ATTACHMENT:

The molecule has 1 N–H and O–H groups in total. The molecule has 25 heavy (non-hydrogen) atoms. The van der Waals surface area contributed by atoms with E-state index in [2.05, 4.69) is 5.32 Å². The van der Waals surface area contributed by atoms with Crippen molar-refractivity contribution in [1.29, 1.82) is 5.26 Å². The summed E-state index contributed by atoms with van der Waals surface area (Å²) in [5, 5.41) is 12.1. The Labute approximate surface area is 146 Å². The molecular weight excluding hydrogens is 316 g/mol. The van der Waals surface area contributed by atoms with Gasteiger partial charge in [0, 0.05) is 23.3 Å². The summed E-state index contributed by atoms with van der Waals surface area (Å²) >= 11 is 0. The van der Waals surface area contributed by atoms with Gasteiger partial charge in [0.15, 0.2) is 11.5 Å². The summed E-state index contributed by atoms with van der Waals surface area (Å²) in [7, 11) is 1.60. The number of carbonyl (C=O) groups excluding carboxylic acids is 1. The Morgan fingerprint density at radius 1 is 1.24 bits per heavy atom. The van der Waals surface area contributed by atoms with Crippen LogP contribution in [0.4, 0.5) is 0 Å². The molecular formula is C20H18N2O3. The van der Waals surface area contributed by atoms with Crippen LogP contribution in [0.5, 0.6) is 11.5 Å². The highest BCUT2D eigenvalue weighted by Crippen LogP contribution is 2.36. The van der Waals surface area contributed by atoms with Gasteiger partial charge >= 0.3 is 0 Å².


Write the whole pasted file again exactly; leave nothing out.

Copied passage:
The molecule has 1 N–H and O–H groups in total. The molecule has 25 heavy (non-hydrogen) atoms. The van der Waals surface area contributed by atoms with E-state index in [2.05, 4.69) is 5.32 Å². The van der Waals surface area contributed by atoms with Crippen molar-refractivity contribution in [1.29, 1.82) is 5.26 Å². The summed E-state index contributed by atoms with van der Waals surface area (Å²) in [5, 5.41) is 12.1. The Labute approximate surface area is 146 Å². The molecular weight excluding hydrogens is 316 g/mol. The van der Waals surface area contributed by atoms with Gasteiger partial charge in [0, 0.05) is 23.3 Å². The summed E-state index contributed by atoms with van der Waals surface area (Å²) >= 11 is 0. The van der Waals surface area contributed by atoms with Gasteiger partial charge in [0.15, 0.2) is 11.5 Å². The summed E-state index contributed by atoms with van der Waals surface area (Å²) in [7, 11) is 1.60. The number of carbonyl (C=O) groups excluding carboxylic acids is 1. The Morgan fingerprint density at radius 1 is 1.24 bits per heavy atom. The van der Waals surface area contributed by atoms with Crippen LogP contribution in [0.4, 0.5) is 0 Å². The molecular formula is C20H18N2O3. The van der Waals surface area contributed by atoms with Crippen LogP contribution in [0.5, 0.6) is 11.5 Å². The highest BCUT2D eigenvalue weighted by Crippen LogP contribution is 2.36. The van der Waals surface area contributed by atoms with Gasteiger partial charge >= 0.3 is 0 Å².